Our family farming history began with my great-great-... (nine generations ago) grandfather Johannes. He, his wife and three children left Saxony, Germany, on April 20, 1734, aboard the ship St. Andrew, mastered by Capt. John Stedman. They landed at Philadelphia on Sept. 22 and eventually settled our family’s first "New World" farm near Society Run in Frederick Township, Montgomery County, Pa., in 1743. Pig farming was our family’s specialty until the mid 1950s. A lot has changed since then. Our BQA cow–calf operation includes 100% grass-fed registered Red Angus, Hereford and purebred Beefalo; 30 to 35 pastured Duroc and Spot pigs; 100 Freedom Ranger broilers; and 90 Golden Comet and Buff Orpington layers. We organically maintain 80 acres, comprising 15 acres in rotational pastures, 15 acres in tillable cropland, and alfalfa/mixed grass hay on the balance. We have never used chemical pesticides or herbicides on our pastures or hay fields. We are not a "certified" organic farming operation, but we prefer the natural/organic approach to help promote sustainability.
Time to check pasture fertility
Sep 09, 2010
Time to check soil conditions and fertility
Without testing your soil, it is impossible to know how much fertilizer you will need to apply to your pastures and fields this fall. If your not careful, you may over apply amendments and that’ll put an extra punch in your pocket! Not to mention also potentially damaging the environment. However, not applying enough amendments will mean a shortage of vital nutrients.
A soil test, which is minimal in cost if you work with your local FSA office. And in most cases the FSA office will pay for if you stress the importance of not over applying, seeing as how that could be "detrimental to the environment". The staff at the FSA can help you decide which nutrients are required allowing a more targeted approach to fertilizer use, saving you both time and money. Something all of us have little to no amount of.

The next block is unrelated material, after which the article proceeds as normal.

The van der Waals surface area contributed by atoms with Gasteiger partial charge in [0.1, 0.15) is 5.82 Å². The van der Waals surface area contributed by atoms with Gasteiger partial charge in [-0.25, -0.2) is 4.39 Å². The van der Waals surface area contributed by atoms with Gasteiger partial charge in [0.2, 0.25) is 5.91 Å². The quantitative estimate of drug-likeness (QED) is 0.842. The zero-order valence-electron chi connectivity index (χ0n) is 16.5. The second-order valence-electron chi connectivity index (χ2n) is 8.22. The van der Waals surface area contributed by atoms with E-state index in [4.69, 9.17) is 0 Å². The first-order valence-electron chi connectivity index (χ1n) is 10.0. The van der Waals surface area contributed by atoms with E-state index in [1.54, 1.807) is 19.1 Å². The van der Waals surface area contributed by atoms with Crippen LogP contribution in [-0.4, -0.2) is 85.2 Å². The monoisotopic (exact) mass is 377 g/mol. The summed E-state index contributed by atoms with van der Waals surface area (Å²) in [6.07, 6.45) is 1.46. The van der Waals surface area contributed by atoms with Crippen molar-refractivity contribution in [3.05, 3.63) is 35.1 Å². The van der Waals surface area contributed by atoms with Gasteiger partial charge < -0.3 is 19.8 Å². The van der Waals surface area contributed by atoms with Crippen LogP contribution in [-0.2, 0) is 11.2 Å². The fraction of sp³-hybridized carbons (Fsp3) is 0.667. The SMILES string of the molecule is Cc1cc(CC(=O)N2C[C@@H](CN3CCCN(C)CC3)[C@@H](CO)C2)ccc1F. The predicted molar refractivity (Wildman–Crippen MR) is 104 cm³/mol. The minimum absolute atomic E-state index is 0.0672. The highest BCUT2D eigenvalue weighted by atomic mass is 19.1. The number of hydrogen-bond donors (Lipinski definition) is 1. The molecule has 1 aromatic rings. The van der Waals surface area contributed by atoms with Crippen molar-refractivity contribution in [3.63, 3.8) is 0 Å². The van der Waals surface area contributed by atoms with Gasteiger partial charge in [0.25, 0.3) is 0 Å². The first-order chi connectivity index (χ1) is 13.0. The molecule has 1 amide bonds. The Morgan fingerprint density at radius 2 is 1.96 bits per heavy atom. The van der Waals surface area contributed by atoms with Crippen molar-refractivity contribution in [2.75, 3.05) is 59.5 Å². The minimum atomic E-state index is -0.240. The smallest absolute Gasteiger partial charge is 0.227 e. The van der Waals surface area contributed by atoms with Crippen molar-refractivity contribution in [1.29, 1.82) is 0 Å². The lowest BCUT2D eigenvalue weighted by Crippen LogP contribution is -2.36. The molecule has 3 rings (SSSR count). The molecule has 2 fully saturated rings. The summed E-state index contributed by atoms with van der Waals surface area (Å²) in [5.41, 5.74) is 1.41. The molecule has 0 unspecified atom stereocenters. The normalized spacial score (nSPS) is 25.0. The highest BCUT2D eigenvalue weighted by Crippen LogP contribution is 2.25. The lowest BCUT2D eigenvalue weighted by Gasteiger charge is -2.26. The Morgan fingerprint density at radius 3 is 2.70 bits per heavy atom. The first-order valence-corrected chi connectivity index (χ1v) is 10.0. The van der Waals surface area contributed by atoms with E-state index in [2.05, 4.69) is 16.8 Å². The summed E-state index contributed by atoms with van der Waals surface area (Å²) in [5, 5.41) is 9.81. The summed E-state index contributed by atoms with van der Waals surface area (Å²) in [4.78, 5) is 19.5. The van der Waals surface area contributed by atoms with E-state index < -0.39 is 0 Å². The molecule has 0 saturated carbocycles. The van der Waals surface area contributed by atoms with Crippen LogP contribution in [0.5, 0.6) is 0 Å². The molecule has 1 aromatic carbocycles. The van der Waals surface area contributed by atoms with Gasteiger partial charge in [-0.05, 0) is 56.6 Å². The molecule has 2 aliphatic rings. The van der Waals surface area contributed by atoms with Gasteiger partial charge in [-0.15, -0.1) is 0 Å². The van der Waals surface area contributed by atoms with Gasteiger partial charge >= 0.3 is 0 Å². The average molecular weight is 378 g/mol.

Improving soil fertility will also improve late season growth, increase perennial ryegrass and white clover content, decrease weed competition and increase nutrient uptake prior to winter hibernation. What more could you want from your forages?
This time of year, avoid prolonged periods of very heavy grazing. Instead use short four to five week rest periods, ideally encouraging clover & alfalfa recovery prior to that first killing frost of the fall/winter. White clover is a perennial legume. The key to its survival and production is its multi-branded creeping stem called a stolon, which provides sites for new leaves, roots and flowers. White clover fixes nitrogen into the ground - converting it to nitrates. Livestock are likely to consumer 20 -30 per cent more white clover than grass (especially pig’s), assuming equal access - which leads to increased live weight gains.
White clover will increase the crude protein content of first cut haylage by one per cent for every 10 per cent increase in the amount of clover in the sward. The root system of white clover and sunken crown alfalfa can also help tackle soil compaction, allowing freer movement of nutrients and water. The optimum amount of clover in a field is 30% of the total dry matter. At this level, clover can fix 150kg N per acre into your pasture soils per year! To reach 30 per cent clover growing, the sward needs to look more like there is 50-60 per cent clover at its peak growth in August & September.
Ideally grass/clover should follow cereals, roots or brassicas, as these will have reduced nitrogen levels in the soil which in turn encourages clover establishment. In mixed swards, seed rates should be 2-4 kg per ha (150 clover seedlings per metre squared), with broadcasting or "frost seeding" in February or March being a more reliable method than drilling in the late summer or early fall. The best time to "Frost seed" clover is early in the morning when the ground has heaved or "honeycombed", so when the sun hopefully warm’s the top few inches of the heaved soil it will close over the seed ensuring a good seed to soil contact.